Friday, May 1, 2009

Troop Beverly Hills (Jeff Kanew, 1989)

Legend has it, that I can watch anything, and I do mean anything. Seriously, put it in front of me and I will look at it. However, this viewing prowess was surprisingly not needed as I bravely entered the kooky realm of Troop Beverly Hills (a.k.a. Die Wilde von Beverly Hills), an unfairly maligned slice of cookie-accented enchantment about a ragtag troop of Wilderness Girls from Beverly Hills, a chichi city in Los Angeles County. The act of sitting through this delightfully nutritious crumpet disguised as filmed entertainment was one of the most pleasant experiences I have ever had. How so? Well, doing its part to advance secular values at every turn and a staunch promoter of individuality and moderate Philistinism, the film uses the tyrannical netherworld that is your average outdoor jamboree to shed light on the scourge that is Groupthink. You see, unlike the crap excuses for movies being made today (you know, the kind that only seem interested in demonizing the people of Eastern Europe, glorifying rape, and promoting apathy), this exercise in undiluted fabulousness instills its audience with a positive message that doesn't make them want to rape or act apathetic in public. No, this film makes its watchers want to go forth and do utilitarian things of a nonspecific nature. Educational to an almost egregious level of learnedness, the Jeff Kanew (Revenge of the Nerds) directed opus is, like I said, about a troop of Wilderness Girls from Beverly Hills. Yet, it's about so much more. These well-off girls and their overly pampered troop leader may represent the most mollycoddled segment of Earth society, but they also prove that disenfranchisement does not discriminate. In charge of demonstrating this wonky point is the flaky Phyliss Nefler (Shelley Long), the leader of the much ridiculed troop.

On the surface, she may seem shallow and materialistic, but the amount of selflessness the stylish Phyliss displays in this film was quite extraordinary. I mean, she takes care of her troop obligations while in the middle divorce proceedings with her husband (Craig T. Nelson), makes sure her daughter Hannah (an adorable Jenny Lewis) is coping with the split, and repeatedly clashes with the fascistic leader of the Culver City Red Feathers, Velda (Betty Thomas).

I don't know about you, but I'd say the fashion adventurous Phyliss is the least selfish person in that particular zip code. Sure, her troop has never sold a single a cookie or earned a single patch, but as Phyliss' maid Rosa (Shelley Morrison) would say, "We don't need no stinking patches."

Utilizing a truckload of can-do spirit, the showy bunch make up there own patches. Really, who needs a fire starting patch, when you can earn a sushi appreciation patch or a gardening with glamour patch? And selling cookies is a breeze when peddled at a fashion fund-raiser celebrating khaki where an ultra-chic Pia Zadora shows up "smashingly sheathed" in the what Phyliss calls "the wilderness look."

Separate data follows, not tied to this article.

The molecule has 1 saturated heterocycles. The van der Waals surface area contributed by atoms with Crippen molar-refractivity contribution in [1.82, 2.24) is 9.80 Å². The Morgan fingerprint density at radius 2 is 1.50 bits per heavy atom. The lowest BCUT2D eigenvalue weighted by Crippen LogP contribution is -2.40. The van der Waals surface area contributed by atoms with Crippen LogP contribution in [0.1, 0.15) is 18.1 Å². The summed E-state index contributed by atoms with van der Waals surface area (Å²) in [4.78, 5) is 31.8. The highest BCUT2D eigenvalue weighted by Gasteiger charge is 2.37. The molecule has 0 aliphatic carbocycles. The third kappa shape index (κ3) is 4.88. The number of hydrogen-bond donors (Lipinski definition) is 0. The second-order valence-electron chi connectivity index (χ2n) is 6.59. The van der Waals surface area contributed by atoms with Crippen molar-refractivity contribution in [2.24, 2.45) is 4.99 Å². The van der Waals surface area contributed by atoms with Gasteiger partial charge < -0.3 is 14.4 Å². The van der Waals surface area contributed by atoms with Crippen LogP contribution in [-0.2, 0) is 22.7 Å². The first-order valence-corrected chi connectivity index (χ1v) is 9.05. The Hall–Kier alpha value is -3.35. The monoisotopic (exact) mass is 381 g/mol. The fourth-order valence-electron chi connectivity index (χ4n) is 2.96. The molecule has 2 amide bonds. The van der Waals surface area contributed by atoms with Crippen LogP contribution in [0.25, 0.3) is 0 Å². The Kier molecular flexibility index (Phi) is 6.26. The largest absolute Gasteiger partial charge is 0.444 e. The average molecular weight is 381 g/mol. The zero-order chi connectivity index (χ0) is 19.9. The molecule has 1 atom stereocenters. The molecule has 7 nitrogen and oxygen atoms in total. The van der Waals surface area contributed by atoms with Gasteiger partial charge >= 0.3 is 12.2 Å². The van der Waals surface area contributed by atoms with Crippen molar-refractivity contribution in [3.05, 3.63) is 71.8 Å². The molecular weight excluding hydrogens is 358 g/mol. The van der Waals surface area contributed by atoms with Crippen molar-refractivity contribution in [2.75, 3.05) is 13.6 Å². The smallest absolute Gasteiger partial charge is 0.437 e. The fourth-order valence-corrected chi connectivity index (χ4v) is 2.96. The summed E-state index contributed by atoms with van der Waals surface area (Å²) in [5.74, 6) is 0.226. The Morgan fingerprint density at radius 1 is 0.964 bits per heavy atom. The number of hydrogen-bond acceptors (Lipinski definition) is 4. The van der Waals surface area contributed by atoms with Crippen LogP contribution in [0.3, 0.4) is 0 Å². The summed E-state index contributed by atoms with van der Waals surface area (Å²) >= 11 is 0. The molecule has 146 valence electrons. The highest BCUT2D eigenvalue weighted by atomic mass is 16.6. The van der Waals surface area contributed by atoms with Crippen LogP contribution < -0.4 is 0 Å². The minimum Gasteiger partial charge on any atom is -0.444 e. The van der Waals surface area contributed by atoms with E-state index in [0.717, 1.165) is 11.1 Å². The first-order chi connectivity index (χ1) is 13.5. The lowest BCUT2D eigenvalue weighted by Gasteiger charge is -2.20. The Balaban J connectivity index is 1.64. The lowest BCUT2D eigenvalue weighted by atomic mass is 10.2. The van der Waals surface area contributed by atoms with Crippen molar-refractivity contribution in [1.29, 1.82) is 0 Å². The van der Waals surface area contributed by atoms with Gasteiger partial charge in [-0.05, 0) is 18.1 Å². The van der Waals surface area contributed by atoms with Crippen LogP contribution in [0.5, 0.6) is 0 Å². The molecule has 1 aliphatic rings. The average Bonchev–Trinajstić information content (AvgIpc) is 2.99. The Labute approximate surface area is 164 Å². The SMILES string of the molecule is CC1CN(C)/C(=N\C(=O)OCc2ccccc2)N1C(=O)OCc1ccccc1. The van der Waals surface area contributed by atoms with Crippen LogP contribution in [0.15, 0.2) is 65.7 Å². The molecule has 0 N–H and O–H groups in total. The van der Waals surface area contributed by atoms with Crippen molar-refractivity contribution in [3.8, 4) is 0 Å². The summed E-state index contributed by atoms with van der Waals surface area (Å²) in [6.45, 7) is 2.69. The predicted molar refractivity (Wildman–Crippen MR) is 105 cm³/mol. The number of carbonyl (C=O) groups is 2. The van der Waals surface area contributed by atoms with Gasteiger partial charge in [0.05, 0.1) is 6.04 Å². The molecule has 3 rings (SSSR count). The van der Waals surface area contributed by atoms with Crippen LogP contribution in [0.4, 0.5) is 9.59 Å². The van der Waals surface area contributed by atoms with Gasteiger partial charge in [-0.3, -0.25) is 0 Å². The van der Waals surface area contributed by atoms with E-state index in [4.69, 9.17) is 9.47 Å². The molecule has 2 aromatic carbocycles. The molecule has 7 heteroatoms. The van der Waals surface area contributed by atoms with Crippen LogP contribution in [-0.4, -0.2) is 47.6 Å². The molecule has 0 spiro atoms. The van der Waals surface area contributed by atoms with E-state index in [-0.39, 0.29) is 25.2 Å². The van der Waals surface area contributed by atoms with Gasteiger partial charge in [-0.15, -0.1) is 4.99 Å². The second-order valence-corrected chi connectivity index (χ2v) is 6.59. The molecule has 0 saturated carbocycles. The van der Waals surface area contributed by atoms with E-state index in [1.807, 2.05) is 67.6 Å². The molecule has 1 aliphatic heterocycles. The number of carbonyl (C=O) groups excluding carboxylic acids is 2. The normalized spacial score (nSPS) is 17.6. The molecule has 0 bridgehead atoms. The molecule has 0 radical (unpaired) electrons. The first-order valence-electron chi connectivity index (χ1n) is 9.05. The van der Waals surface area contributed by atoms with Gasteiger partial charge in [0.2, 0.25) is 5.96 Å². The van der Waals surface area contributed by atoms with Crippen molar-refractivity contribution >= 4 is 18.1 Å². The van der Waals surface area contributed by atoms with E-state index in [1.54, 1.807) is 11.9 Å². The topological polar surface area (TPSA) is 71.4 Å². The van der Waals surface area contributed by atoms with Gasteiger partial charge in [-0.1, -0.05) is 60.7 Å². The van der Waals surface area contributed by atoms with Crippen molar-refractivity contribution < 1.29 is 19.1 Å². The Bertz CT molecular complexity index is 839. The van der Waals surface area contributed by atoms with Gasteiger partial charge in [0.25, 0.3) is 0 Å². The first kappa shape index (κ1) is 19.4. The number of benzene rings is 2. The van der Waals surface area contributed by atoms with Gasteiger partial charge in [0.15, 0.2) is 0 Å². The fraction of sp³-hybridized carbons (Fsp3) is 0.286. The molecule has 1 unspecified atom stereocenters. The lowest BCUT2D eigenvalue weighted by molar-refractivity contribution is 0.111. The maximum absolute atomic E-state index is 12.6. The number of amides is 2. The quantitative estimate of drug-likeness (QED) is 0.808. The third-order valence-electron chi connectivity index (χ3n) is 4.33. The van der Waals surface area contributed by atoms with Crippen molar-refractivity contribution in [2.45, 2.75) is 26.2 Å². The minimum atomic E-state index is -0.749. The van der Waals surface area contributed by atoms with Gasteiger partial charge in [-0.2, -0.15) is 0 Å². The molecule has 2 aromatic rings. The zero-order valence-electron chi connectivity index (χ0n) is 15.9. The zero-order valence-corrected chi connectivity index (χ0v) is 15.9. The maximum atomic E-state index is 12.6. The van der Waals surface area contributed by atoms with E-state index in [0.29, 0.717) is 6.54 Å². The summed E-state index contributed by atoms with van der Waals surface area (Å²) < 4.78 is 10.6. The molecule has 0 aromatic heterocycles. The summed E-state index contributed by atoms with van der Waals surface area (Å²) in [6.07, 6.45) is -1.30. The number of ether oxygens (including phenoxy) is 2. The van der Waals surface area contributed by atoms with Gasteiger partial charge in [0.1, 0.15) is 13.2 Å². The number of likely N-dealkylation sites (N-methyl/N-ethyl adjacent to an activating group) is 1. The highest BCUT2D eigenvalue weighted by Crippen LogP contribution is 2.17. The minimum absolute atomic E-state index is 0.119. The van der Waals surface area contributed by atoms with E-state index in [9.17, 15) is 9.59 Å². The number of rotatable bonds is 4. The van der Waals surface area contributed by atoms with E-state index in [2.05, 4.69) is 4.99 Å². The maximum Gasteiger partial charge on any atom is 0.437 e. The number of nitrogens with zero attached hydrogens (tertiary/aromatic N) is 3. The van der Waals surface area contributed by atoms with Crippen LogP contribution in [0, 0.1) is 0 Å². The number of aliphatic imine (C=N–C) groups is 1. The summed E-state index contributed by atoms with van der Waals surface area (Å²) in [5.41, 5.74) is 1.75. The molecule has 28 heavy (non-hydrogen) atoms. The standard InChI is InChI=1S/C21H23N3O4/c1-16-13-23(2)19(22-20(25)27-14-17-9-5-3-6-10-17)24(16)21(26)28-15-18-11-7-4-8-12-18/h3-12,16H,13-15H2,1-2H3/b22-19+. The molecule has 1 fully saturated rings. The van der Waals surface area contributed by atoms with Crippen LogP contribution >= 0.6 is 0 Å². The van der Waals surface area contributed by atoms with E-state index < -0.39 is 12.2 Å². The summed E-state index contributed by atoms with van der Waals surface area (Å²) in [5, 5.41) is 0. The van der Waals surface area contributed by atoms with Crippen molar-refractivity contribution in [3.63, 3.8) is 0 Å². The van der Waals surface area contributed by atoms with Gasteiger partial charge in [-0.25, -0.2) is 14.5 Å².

A brightly garbed force of nature, Shelley Long is a comedic whirlwind in Troop Beverly Hills. Funny to the point of hilarity and sexy to the point of something that is similar to the word "sexy," the former television barmaid rightly jettisoned those self-satisfied pricks in Boston in order to create one of the most electrifying characters ever to grace the screen that movies are a shown on. Sporting an impish mane of red hair and one visually astounding outfit after another, Shelley attacks the film's clever dialogue (a rich cornucopia of puns and wordplay) with an unembellished ferocity.

Even though she peppers her sentences with a smattering of French, I loved the way Miss Long spoke English in this film; in that, I could understand everything she said from start to finish. She's doesn't mumble and every word is pronounced with an understandable flair. It's no simple task, but Shelley has somehow turned a clothing-obsessed shopaholic, who equates getting a perm as a suitable premise for a campfire horror story, into a sympathetic heroine worthy of a compassionate gaze.

Demure and luminous simultaneously, Shelley confronts fascism, teaches us that too many accessories can clutter an outfit, and says "shit" three times in the presence of youngish children (two of them being Carla Gugino and Kellie Martin). Not bad for a film that a has her dancing the Freddy twice and participating a staged musical number about cookies.

Oh, and the animated opening credits were off the fishing hook in terms of new wave and 1950's inspired coolness.



  1. when we were kids, my sister must have watched this movie about a 100 times. we only had one TV and VCR in those days and we had to share. which means i must have seen it from start to finish around 50 times.

    Thanks for the flash back!

  2. I've read that watching Troop Beverly Hills over 50 times is a surefire way to insure that your child grows up to be a well-balanced adult.

  3. Hmmmm, I was hoping to brainwash my soon to be born son with excessive viewings of ROCK 'N' ROLL HIGH SCHOOL and BIG TROUBLE IN LITTLE CHINA to ensure the makings of a well balanced adult...

  4. Even though well-balanced adults are a tad overrated in today's sanity-obsessed world, exposure to the anarchistic Riff Randell and green eye fetishist Lo Pan at an early age will never be a bad thing.

  5. I will concur, Troop Beverly Hills, while totally stupid, is quite hilarious.

  6. Can you imagine Hollywood making this movie in Obama's America of today? LOL

    Why Occupy Wall Street would be occupying the set every day.

    The 1% shown as caring individuals helping each other and pulling together for a good cause? And a 99%'r as a "bad guy" !! Not in TODAY's America.

    The humor, styles, and excess of the 1980s, and still they had troubles.

    Great movie.